Top central banks move to avoid global liquidity crunch

WASHINGTON Wed Nov 30, 2011 9:22am EST

U.S. dollar, euro and Swiss franc bank notes are seen in a bank in Budapest August 8, 2011. REUTERS/Bernadett Szabo

U.S. dollar, euro and Swiss franc bank notes are seen in a bank in Budapest August 8, 2011.

Credit: Reuters/Bernadett Szabo

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WASHINGTON (Reuters) - Central banks from the world's leading developed economies said on Wednesday they will take coordinated steps to prevent a lack of liquidity in the global financial system, as the euro zone attempts to find a way to stem its debt crisis.

The U.S. Federal Reserve, the European Central Bank and the central banks of Canada, Britain, Japan and Switzerland said in a joint statement they had agreed to lower the cost of existing dollar swap lines by 50 basis points from December 5.

Other measures included setting up bilateral swap arrangements between the central banks so that any bank could tap additional liquidity in their own currencies if necessary. The swap arrangements are good through Feb 1, 2013.

In the United States, the Fed noted that banks were not having difficulty now getting funds in short-term finding markets. But if conditions deteriorate, the U.S. central bank said it has "a range of tools available" to use as a backstop and would deploy them as necessary.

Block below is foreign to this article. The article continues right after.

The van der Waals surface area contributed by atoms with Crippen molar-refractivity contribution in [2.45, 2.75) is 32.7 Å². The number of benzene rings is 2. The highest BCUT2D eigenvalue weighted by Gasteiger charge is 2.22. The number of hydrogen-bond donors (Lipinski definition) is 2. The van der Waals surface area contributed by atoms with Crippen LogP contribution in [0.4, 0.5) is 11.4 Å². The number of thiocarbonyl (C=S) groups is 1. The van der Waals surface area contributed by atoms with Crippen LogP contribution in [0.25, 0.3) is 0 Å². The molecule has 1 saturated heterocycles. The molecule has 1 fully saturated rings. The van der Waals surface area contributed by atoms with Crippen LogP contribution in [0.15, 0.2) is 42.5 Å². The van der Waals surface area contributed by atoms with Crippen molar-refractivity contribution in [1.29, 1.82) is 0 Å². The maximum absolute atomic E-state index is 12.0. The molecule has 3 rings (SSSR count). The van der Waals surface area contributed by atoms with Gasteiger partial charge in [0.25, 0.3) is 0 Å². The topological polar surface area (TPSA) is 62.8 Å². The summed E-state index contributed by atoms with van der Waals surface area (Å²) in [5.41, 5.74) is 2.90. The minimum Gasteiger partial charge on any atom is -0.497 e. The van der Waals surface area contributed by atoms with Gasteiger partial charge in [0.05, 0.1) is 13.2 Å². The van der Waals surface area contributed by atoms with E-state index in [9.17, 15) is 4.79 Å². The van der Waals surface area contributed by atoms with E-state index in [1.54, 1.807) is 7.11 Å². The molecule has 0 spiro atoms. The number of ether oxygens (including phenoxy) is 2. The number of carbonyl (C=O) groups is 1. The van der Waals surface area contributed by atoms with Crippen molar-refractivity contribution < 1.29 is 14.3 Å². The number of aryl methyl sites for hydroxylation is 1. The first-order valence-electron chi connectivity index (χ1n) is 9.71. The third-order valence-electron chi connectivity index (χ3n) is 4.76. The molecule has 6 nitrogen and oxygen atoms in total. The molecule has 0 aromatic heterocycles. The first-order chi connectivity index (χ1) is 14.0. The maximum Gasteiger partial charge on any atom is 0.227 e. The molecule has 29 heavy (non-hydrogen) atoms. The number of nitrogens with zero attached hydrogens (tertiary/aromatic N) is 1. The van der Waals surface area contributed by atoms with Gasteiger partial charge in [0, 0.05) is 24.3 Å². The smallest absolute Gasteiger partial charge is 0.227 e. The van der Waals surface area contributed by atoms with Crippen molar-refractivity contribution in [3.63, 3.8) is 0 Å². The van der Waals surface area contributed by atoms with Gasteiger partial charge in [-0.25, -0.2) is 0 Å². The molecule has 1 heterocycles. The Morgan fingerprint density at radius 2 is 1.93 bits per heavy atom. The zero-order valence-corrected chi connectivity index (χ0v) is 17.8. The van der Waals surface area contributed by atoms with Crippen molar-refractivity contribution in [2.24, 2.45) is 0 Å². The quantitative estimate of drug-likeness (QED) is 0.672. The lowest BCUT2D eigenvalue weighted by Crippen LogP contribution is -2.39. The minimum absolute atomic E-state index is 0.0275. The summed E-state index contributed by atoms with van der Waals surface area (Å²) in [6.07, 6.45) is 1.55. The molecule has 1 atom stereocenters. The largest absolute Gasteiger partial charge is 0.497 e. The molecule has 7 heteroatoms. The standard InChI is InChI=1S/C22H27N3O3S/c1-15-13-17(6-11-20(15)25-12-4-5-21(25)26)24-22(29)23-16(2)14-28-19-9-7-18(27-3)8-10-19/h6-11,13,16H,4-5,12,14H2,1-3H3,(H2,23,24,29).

The surprise coordinated move by central banks was aimed at preventing global financial markets from coming under pressure that could potentially lead to a seizing up of credit.

"The purpose of these actions is to ease strains in financial markets and thereby mitigate the effects of such strains on the supply of credit to households and businesses and so help foster economic activity," the banks said in typically stilted language.

(Reporting by William Schomberg and Glenn Somerville, Editing by Chizu Nomiyama)

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Comments (16)
AllForLight wrote:
I don’t get this. Someone has to explain to me where all the money is. If the *financial* system does not have enough ready cash to loan to businesses, where is the ready cash? Are interest rates not low enough? Please, someone who understands, explain to me why there is a liquidity crisis that must be addressed right now?

Nov 30, 2011 8:51am EST  --  Report as abuse
jdl51 wrote:
About time.

Nov 30, 2011 9:00am EST  --  Report as abuse
matthewslyman wrote:
@AllForLight: I don’t know but I think it’s because the rich still haven’t stopped hoarding their “liquidity” in gold, plus any new short-term asset bubbles they can identify (farm-land is presently a fashionable “investment” asset). In other words, instead of money going to where it’s needed most in the long term for everyone’s mutual benefit, it’s going to where the rich, powerful, selfish individuals think they can retain/increase personal value share in the short-term at everyone else’s expense. The free market is failing to fulfil its purpose because governments are failing in their leadership responsibility, destroying confidence by running deficits and setting a bad example. This is my personal guess…

Nov 30, 2011 9:02am EST  --  Report as abuse
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